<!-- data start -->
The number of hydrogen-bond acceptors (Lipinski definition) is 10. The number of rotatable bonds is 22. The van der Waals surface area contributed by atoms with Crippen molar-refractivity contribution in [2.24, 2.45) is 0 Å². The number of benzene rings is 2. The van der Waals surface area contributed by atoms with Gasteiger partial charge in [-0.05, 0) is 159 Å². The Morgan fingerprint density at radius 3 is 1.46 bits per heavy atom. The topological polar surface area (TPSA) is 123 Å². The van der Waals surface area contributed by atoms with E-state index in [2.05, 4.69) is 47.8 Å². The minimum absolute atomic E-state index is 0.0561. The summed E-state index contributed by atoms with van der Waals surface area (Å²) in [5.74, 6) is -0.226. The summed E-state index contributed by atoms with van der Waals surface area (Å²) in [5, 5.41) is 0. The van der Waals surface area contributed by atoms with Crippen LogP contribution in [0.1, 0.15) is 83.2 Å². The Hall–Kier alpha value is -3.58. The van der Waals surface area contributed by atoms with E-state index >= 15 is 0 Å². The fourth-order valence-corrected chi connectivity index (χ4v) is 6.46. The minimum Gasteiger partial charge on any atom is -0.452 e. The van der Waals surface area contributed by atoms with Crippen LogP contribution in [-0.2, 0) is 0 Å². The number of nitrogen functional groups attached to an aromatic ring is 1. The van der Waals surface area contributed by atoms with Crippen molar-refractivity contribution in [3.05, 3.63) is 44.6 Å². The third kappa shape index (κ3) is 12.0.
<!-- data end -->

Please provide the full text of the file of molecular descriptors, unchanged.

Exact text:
The number of hydrogen-bond acceptors (Lipinski definition) is 10. The number of rotatable bonds is 22. The van der Waals surface area contributed by atoms with Crippen molar-refractivity contribution in [2.24, 2.45) is 0 Å². The number of benzene rings is 2. The van der Waals surface area contributed by atoms with Gasteiger partial charge in [-0.05, 0) is 159 Å². The Morgan fingerprint density at radius 3 is 1.46 bits per heavy atom. The topological polar surface area (TPSA) is 123 Å². The van der Waals surface area contributed by atoms with E-state index in [2.05, 4.69) is 47.8 Å². The minimum absolute atomic E-state index is 0.0561. The summed E-state index contributed by atoms with van der Waals surface area (Å²) in [5.74, 6) is -0.226. The summed E-state index contributed by atoms with van der Waals surface area (Å²) in [5, 5.41) is 0. The van der Waals surface area contributed by atoms with Crippen LogP contribution in [0.1, 0.15) is 83.2 Å². The Hall–Kier alpha value is -3.58. The van der Waals surface area contributed by atoms with E-state index >= 15 is 0 Å². The fourth-order valence-corrected chi connectivity index (χ4v) is 6.46. The minimum Gasteiger partial charge on any atom is -0.452 e. The van der Waals surface area contributed by atoms with Crippen LogP contribution in [-0.2, 0) is 0 Å². The number of nitrogen functional groups attached to an aromatic ring is 1. The van der Waals surface area contributed by atoms with Crippen molar-refractivity contribution in [3.05, 3.63) is 44.6 Å². The third kappa shape index (κ3) is 12.0.